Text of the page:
The Utah Supreme Court has given a judge more time to decide whether convicted killer Ralph LeRoy Menzies deserves a new trial.

Third District Judge Raymond Uno said he now has until Dec. 3 to decide whether Menzies' 1986 trial transcript was so full of mistakes that it makes his appeal impossible.Defense attorneys say the 4,300-page trial transcript is so riddled with errors that the high court would be unable to make sense of it in the pending appeal.

Prosecutors acknowledge that court reporter Tauni Lee made numerous mistakes but maintain the document is usable.

Representatives from the Salt Lake Public Defenders Association and the Salt Lake County attorney's office are in California meeting with Lee in hopes of reconciling the errors. Deputy County Attorney Rick MacDougall said that process should be completed this week.

Defense attorney Joan Watt said she does not believe the transcript will be usable even after it's corrected.

"We believe this procedure is futile," Watt said.

"We are not concerned about commas and apostrophes," she said. "We are concerned about entire paragraphs that are unintelligible."

Watt also said transcripts from two pretrial hearings are missing.

MacDougall said the majority of mistakes are typographical errors and the transcript is understandable. After reading the transcript himself, Uno said he was ready to certify it and send it to the Supreme Court.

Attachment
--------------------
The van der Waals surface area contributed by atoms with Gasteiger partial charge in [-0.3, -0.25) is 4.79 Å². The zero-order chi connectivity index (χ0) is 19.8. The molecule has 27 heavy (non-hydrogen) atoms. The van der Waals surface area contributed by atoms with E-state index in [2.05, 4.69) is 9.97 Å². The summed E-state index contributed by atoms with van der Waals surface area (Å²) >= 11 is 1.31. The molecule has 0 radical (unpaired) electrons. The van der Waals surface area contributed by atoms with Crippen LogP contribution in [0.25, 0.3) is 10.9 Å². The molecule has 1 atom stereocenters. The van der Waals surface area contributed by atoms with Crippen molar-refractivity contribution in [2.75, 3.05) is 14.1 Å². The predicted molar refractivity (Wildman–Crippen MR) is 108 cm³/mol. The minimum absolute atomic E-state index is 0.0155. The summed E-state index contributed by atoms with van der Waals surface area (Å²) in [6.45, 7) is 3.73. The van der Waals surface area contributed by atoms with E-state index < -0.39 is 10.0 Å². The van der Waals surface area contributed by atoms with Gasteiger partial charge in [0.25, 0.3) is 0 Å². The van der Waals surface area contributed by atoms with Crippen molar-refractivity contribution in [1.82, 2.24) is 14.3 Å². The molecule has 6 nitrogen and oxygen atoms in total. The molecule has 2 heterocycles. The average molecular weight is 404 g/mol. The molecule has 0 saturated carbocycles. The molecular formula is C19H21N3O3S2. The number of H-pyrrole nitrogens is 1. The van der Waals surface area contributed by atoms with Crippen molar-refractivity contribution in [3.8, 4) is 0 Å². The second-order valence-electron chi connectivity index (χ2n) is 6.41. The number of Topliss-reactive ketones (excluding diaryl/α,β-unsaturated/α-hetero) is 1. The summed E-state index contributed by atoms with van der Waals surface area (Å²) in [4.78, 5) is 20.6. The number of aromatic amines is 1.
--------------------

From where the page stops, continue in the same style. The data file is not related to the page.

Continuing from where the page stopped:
Menzies was convicted of first-degree murder and sentenced to death for the kidnap and murder of Maurine Hunsaker in 1986.

After defense attorneys complained about the transcript, citing at least 338 errors in one 57-page portion, Lee was brought to Utah to correct the trial record.

She completed about one-third of the transcript before returning to California in August. Prosecutors said Lee refused to finish the job unless she was paid a salary and given air fare, housing and use of a car while she completes the job. Uno has asked the county to make the concessions so the transcript can be repaired.

The county attorney's office initially balked at the request, saying Lee was paid to do the job right the first time.

In October, however, Bud Ellett, chief of the office's Justice Division, agreed to send an attorney from each side to California to consult with Lee and attempt to reconcile the transcript.

Defense attorneys had taken the case to the Utah Supreme Court, which refused to intervene but ordered Uno to decide whether Menzies should get a new trial.